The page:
Foreplay with Nicole Kidman

Nancy Ludmerer

When Eli gets home from the office I am waiting. I hand him one of those gold-embossed black leather notebooks into which I have scotch-taped a series of quotes from the latest issues of Good Housekeeping, Us, and Rolling Stone, all of which have Nicole Kidman on the cover touting both her new movie and her latest triumph on Broadway, a role she describes in Rolling Stone as “a far far better thing than I’ve ever done before.” I found these magazines on the floor under our bed, hidden behind the satin dust ruffle of our ruby-toned satin and velvet bedding set.1 I have to admit it’s a bit unfair of me to torment Eli with his magazines like this, particularly given how we met.2 But it’s not just me but my unborn daughter I have to think of. I have had to take defensive action fast and this collection—The Best of Nicole Kidman in Her Own Words—is a battle waiting to be won.

Wordlessly I hand Eli the notebook as soon as he’s settled in the reclining chair with a glass of Merlot. I sit opposite in a straightbacked chair, watching his face as he turns the pages. I know exactly what is on each page: first page, Nicole on sex: “It’s very interesting—sex. People are fascinated by it.” Second page, Nicole on the recent success of her performance in The Blue Room: “I was gob-smacked by it all.” 3 Third page: Interviewer: “Do you believe fidelity is important?” Nicole: “I do. In a relationship—yes. Yes, I do.”4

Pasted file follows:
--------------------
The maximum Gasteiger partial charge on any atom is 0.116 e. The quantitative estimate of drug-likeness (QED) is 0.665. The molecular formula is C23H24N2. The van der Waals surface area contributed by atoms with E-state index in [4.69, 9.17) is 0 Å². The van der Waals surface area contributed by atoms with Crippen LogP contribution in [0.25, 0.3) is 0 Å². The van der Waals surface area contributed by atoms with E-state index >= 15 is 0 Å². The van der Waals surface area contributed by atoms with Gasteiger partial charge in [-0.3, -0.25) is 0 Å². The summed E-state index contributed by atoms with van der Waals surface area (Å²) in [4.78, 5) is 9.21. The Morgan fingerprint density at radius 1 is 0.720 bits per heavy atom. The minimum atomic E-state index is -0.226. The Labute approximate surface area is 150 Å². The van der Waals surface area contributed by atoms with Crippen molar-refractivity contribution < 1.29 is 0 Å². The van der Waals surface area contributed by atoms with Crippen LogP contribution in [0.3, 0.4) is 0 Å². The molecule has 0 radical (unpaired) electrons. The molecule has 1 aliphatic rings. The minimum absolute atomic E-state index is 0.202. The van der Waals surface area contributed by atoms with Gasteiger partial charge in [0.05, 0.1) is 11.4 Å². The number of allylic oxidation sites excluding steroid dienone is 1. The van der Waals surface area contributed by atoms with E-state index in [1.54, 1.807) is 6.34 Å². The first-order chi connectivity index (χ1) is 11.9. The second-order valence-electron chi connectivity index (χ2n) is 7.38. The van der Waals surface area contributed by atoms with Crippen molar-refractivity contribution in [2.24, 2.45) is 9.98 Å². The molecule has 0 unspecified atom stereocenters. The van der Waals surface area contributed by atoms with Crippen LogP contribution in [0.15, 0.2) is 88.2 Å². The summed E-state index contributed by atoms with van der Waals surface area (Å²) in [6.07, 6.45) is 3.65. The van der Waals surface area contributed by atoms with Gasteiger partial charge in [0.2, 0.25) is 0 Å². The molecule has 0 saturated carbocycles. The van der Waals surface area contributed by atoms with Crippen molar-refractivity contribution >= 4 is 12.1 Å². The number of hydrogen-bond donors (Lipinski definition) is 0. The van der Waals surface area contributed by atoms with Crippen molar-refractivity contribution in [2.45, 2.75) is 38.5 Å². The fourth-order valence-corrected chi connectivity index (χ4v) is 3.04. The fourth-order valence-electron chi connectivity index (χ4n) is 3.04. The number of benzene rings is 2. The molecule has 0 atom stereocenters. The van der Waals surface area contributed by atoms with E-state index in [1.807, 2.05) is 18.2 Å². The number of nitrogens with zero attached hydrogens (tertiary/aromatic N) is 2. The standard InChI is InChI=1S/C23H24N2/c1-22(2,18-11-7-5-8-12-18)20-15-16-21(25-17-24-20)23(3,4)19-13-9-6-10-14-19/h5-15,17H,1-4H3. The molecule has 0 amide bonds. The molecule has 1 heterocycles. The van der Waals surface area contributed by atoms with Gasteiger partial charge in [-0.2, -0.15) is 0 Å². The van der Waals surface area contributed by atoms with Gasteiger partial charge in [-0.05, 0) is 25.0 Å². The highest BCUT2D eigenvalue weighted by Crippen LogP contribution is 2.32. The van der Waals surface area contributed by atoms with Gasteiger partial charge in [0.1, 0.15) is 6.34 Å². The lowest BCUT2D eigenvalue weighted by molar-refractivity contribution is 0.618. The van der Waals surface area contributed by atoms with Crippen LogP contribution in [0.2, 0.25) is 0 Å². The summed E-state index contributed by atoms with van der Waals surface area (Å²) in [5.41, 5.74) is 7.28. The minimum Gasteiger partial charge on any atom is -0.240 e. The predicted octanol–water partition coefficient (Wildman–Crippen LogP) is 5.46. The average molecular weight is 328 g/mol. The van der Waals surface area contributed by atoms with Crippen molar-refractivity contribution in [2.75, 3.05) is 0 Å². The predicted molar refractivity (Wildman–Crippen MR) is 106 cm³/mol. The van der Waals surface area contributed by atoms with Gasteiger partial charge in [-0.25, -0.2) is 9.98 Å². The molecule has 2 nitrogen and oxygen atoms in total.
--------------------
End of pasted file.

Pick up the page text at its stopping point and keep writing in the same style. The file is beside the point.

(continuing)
By the fourth page, I can see Eli is getting really mad.

“What the hell is this?” he asks me, his normally mild hazel eyes blazing at me from behind his horn-rimmed glasses.

“Well, since you’re so in love with Nicole, I thought you’d like to have this personally selected collection of her wit and wisdom.”

“I don’t believe you. If this is the first trimester, what’s the rest going to be like?”

“I will tell you,” I say. “First you use the mother-of-pearl made-in-Paris opera glasses that Aunt Tzipora, may she rest in peace, gave us as a wedding present to get a real serious, scholarly look at Nicole Kidman’s ass. Then you spend the rest of the play looking through them at all her other parts, salivating over each one. And now—to add insult to injury—you say that maybe, just maybe, you want to name our daughter Nicole.5 Why don’t you go the whole hog and just take Kidman for her middle name. That has a nice ring to it, don’t you think, Nicole Kidman Abramowitz?”